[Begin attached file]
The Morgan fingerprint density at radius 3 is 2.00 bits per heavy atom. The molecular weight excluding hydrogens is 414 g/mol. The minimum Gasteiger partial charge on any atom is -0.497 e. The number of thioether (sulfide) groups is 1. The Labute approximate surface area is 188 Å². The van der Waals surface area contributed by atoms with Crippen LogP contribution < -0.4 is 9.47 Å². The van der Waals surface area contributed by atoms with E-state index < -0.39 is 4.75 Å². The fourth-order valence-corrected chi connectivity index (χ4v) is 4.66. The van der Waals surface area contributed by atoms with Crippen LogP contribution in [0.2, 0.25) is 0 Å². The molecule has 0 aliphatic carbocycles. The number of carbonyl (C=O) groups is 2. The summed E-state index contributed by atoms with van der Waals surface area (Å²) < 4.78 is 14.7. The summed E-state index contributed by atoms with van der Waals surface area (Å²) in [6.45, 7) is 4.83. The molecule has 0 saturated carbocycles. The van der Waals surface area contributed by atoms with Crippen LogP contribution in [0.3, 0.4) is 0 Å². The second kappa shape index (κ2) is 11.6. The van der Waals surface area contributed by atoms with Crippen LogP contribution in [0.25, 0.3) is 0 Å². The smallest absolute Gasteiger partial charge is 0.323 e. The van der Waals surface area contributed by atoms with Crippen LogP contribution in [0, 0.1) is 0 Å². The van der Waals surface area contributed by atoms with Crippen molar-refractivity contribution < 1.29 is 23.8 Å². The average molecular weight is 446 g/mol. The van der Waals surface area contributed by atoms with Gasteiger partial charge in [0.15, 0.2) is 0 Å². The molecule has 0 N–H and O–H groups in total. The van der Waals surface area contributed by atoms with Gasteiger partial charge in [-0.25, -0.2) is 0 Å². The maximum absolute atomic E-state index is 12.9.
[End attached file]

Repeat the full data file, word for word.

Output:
The Morgan fingerprint density at radius 3 is 2.00 bits per heavy atom. The molecular weight excluding hydrogens is 414 g/mol. The minimum Gasteiger partial charge on any atom is -0.497 e. The number of thioether (sulfide) groups is 1. The Labute approximate surface area is 188 Å². The van der Waals surface area contributed by atoms with Crippen LogP contribution < -0.4 is 9.47 Å². The van der Waals surface area contributed by atoms with E-state index < -0.39 is 4.75 Å². The fourth-order valence-corrected chi connectivity index (χ4v) is 4.66. The van der Waals surface area contributed by atoms with Crippen LogP contribution in [0.2, 0.25) is 0 Å². The molecule has 0 aliphatic carbocycles. The number of carbonyl (C=O) groups is 2. The summed E-state index contributed by atoms with van der Waals surface area (Å²) < 4.78 is 14.7. The summed E-state index contributed by atoms with van der Waals surface area (Å²) in [6.45, 7) is 4.83. The molecule has 0 saturated carbocycles. The van der Waals surface area contributed by atoms with Crippen LogP contribution in [0.3, 0.4) is 0 Å². The second kappa shape index (κ2) is 11.6. The van der Waals surface area contributed by atoms with Crippen LogP contribution in [0.25, 0.3) is 0 Å². The smallest absolute Gasteiger partial charge is 0.323 e. The van der Waals surface area contributed by atoms with Crippen LogP contribution in [0, 0.1) is 0 Å². The van der Waals surface area contributed by atoms with Crippen molar-refractivity contribution < 1.29 is 23.8 Å². The average molecular weight is 446 g/mol. The van der Waals surface area contributed by atoms with Gasteiger partial charge in [0.15, 0.2) is 0 Å². The molecule has 0 N–H and O–H groups in total. The van der Waals surface area contributed by atoms with Gasteiger partial charge in [-0.25, -0.2) is 0 Å². The maximum absolute atomic E-state index is 12.9.